Solidity Security Vulnerabilities: Race Conditions / Front Running

Miners get to choose what transaction they would pick up from the pool to form a block and this means the transactions that carry a high gasPrice will likely be picked up first. A Race condition occurs when an attacker can read a transaction on the blockchain and create a similar transaction with a higher gas value so their transaction gets executed before the original transaction. The original transaction may contain some information that the attacker can copy and duplicate in a new transaction to benefit them.

Let’s look at the example provided at–front-running-1

contract FindThisHash {
    bytes32 constant public hash = 0xb5b5b97fafd9855eec9b41f74dfb6c38f5951141f9a3ecd7f44d5479b630ee0a;

    constructor() public payable {} // load with ether

    function solve(string solution) public {
        // If you can find the pre image of the hash, receive 1000 ether
        require(hash == sha3(solution));
        msg.sender.transfer(1000 ether);

The caller that invokes solve() with the correct solution “Ethereum!” gets 1000 Ether. An attacker can intercept this transaction and resubmit the solution as their own with a higher gasPrice to steal the prize of 1000 Ether.

There are 2 threat actors in this scenario:
Users: Users can read and duplicate a transaction with a higher gasPrice and wait for a miner to pick up their transaction first.
Miners: A miner will have to read the transaction, reorder the transaction in the block and then hope to solve that specific block which is unlikely.

The first threat actor “User” can be mitigated by setting an upper limit on the gasPrice: require(gasleft() < 50000); However miners can still attack this contract as they can reorder the transactions.

A more robust way is to use a commit-reveal scheme that happens in this order:

  1. Commit: The values of interest (e.g. bid amount in an auction) is hashed (usually Keccak256) and stored in state variables (stored on chain).
  2. Reveal: The hashed values are revealed in a new transaction and matched with the hashed values provided in Step 1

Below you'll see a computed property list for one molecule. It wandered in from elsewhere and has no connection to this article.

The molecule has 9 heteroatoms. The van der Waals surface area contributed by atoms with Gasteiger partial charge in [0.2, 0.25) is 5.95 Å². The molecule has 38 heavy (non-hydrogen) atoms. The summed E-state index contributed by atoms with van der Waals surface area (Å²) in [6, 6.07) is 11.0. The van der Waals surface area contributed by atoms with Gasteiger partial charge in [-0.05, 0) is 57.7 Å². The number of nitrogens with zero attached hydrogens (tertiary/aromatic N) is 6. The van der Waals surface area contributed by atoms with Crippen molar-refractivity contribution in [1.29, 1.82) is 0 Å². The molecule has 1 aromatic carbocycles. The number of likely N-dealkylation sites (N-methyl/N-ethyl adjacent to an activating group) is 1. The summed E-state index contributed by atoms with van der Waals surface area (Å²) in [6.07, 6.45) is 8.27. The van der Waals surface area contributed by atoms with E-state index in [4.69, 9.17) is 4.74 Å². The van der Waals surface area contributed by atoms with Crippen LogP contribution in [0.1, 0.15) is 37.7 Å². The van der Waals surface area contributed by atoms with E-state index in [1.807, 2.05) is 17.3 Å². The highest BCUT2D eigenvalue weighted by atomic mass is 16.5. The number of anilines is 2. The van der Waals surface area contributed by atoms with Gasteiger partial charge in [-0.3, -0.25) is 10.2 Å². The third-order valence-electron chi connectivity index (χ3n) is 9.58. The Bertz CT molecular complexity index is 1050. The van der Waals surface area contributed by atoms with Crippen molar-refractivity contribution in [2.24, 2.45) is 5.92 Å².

Lets look at BlindAuction contract provided at

function bid(bytes32 _blindedBid) public payable onlyBefore(biddingEnd)
	bids[msg.sender].push(Bid({blindedBid: _blindedBid, deposit: msg.value}));

bid() is used to accept _blindedBid which is a hash of [bid value, fake flag and a secret code]. This is the Commit stage.

Next, the Reveal stage is implemented through function reveal(uint[] memory _values, bool[] memory _fake, bytes32[] memory _secret) that asks user to provide the actual bid amount, flag values and secret code values. It then computes Keccak256 of these values and compares the hash with the ones provided in bid() for authenticity.

This two-step commit-reveal ensures the bid values are written to the blockchain before the actual values are revealed hence providing some protection against front running. An attacker can try to simply watch all transactions that are calling bid() on the blockchain and just bid the highest value themselves right before the auction ends BUT all the bid hashes accepted by bid() have a “fake” flag included in them. So this way an attacker might end up bidding much higher than the winning bid making it a losing proposition for them.

The topic of Frontrunning is broad and has developed significantly in the last few years. Now we have the Sandwich attacks that target liquidity pools of ERC20 tokens and flashbots that provide a way for users to send their transactions directly to the miners thus avoiding detection before the transaction are run and committed to the block chain.

Probably a whole book can be written in the topic of Front running – so more on this later.